The past week has been taken up with work.  Daniel departed on his holiday to Thailand and is expected back at the end of April.  He wasn’t going to go at all as he didn’t want to leave us to cope on our own even though his partner and several of his friends had made plans, but we told him he’d be silly to pass up an opportunity that probably won’t come his way again.  In the meantime we’ve become foster parents to the lovely Lola and although she’s coping well, it’s plain she’s missing him.  There are lots of long sighs and a fair bit of whimpering – I know how she feels.  Milking is fine when done twice a week as there’s a light at the end of the tunnel come Sunday evening, but at the moment I’m milking every morning for the next month and twice a week at least in the afternoons when Gordon has to ‘bed-up’ the animals. The last time I milked this regularly was about eleven years ago before Daniel came to work with us.  I found it hard then and I’m a lot older now!  Roll on the day when they can go out into the field – hopefully by the end of this week.

Our main herd started calving this week too.  The first calving didn’t go well and the vet had to be called to assist one of our old girls.  It wasn’t a good calving and she’s down now.  I think she may be despached this afternoon.  To add insult to her injury she had a very large bull calf.  The second cow to calf was easier, but also had a bull although the third has presented us with a heifer this morning.

Bring it on.


Today Terri and I decided we should go to the edge of the Quantocks to see the snowdrops around Fyne Court and Broomfield before they were over and thought we’d call into a cafe in the hills for coffee and cake en route, but sadly they were closed for the winter.  We pulled in to turn around and ended up in the car park at the base of Cothelstone Hill so decided to walk there first.  There were a lot of birds in the vicinity including several that I rarely see here; a nuthatch and a coal tit.  Once I’d finished taking photos we walked to the top of the hill and back again.  The wind was wicked and there was snow on the ground, but it certainly blew away the cobwebs.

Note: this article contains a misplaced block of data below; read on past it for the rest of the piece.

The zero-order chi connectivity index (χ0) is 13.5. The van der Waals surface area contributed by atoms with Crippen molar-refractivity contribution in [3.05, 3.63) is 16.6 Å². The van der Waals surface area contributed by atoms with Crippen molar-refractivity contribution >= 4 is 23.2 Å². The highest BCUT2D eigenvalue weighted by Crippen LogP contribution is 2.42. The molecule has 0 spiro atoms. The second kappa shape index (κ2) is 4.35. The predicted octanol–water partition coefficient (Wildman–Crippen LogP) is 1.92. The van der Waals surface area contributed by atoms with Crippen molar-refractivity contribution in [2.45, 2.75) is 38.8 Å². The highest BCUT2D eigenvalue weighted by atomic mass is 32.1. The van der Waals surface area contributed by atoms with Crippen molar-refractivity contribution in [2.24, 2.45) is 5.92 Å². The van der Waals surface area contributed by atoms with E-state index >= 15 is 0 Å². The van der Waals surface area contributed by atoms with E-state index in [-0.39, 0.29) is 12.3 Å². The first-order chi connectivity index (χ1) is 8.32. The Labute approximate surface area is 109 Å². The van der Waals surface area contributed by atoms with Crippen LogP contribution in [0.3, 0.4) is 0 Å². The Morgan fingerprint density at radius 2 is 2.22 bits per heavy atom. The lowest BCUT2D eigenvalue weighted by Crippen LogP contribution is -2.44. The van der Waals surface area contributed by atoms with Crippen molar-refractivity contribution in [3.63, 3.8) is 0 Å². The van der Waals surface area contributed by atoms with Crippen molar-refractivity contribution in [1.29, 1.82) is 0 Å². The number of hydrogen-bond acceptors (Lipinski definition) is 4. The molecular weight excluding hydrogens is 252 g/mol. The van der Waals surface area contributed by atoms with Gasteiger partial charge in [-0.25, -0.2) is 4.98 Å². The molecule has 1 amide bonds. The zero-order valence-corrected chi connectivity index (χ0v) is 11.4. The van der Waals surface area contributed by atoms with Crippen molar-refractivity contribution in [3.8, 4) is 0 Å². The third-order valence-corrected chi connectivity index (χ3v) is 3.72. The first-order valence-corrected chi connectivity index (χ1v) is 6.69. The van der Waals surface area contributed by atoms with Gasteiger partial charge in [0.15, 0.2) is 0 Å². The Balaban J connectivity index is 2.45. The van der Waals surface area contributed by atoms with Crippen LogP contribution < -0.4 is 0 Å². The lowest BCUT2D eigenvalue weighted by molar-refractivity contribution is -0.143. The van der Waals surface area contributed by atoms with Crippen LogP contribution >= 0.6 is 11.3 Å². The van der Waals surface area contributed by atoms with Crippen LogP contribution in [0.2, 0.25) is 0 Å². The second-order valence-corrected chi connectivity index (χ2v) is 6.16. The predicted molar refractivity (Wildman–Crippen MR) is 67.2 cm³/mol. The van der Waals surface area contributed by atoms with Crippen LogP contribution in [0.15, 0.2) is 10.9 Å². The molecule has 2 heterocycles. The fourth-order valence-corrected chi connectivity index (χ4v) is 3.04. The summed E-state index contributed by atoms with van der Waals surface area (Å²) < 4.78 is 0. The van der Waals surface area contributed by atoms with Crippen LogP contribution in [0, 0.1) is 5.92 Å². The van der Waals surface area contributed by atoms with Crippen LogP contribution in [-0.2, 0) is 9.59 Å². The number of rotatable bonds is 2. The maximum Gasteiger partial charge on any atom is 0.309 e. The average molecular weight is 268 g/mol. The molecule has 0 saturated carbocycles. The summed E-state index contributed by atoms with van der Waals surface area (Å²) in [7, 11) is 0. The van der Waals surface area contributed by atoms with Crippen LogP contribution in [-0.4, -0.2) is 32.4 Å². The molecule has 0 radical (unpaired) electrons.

NuthatchA blue tit and a coal titCurious blackbird

I love catkins, don't you?

I love catkins, don’t you?

DSCN5278-001 DSCN5304 DSCN5306 DSCN5334

We did actually manage to see the snowdrops at Fyne Court afterwards.

Silly Thomas

When I started to feed the cats this evening there was no sign of Thomas. This is very unusual for him as he’s always clamouring for food come six o’clock. I asked Gordon if he’d seen him today and although we both thought hard about it neither of us could recall seeing him all day. Owners of old cats will understand that little moment of dread when you wonder whether he’s taken himself off to die especially since he’s so old.

We both called him – pretty much a waste of time as we know he’s as deaf as a post, then Gordon looked outside in his favourite haunts while I scoured the house. I eventually found him in the only room with a closed door upstairs – our guest bedroom where I keep my craft stuff.  He was fast asleep on the bed and gave a little jump when I picked him up.  The door to this room was open for maybe an hour yesterday but the door to the hall was probably open for five minutes while Gordon replenished the log basket. 

Good job we missed him or he could have been in there for the next week! I know that cats are often stupid, but Thomas should get a medal.

Spring? Is That You?

On my way into the house this morning after my chores (feeding the calves and washing down the milking parlour usually) the twisted willow that grows beside the front door glinted at me and of course, being me, I came in, fetched my camera and spent the next half an hour or so wandering around with it.  I also topped up the bird feeder since they seem to be emptying it every day and sat quietly in the summer house (damp seats) to see what came to feed.

These are a few I managed to take.

DSCN5118 DSCN5130 DSCN5209 DSCN5178DSCN5158


Get every new post delivered to your Inbox.

Join 204 other followers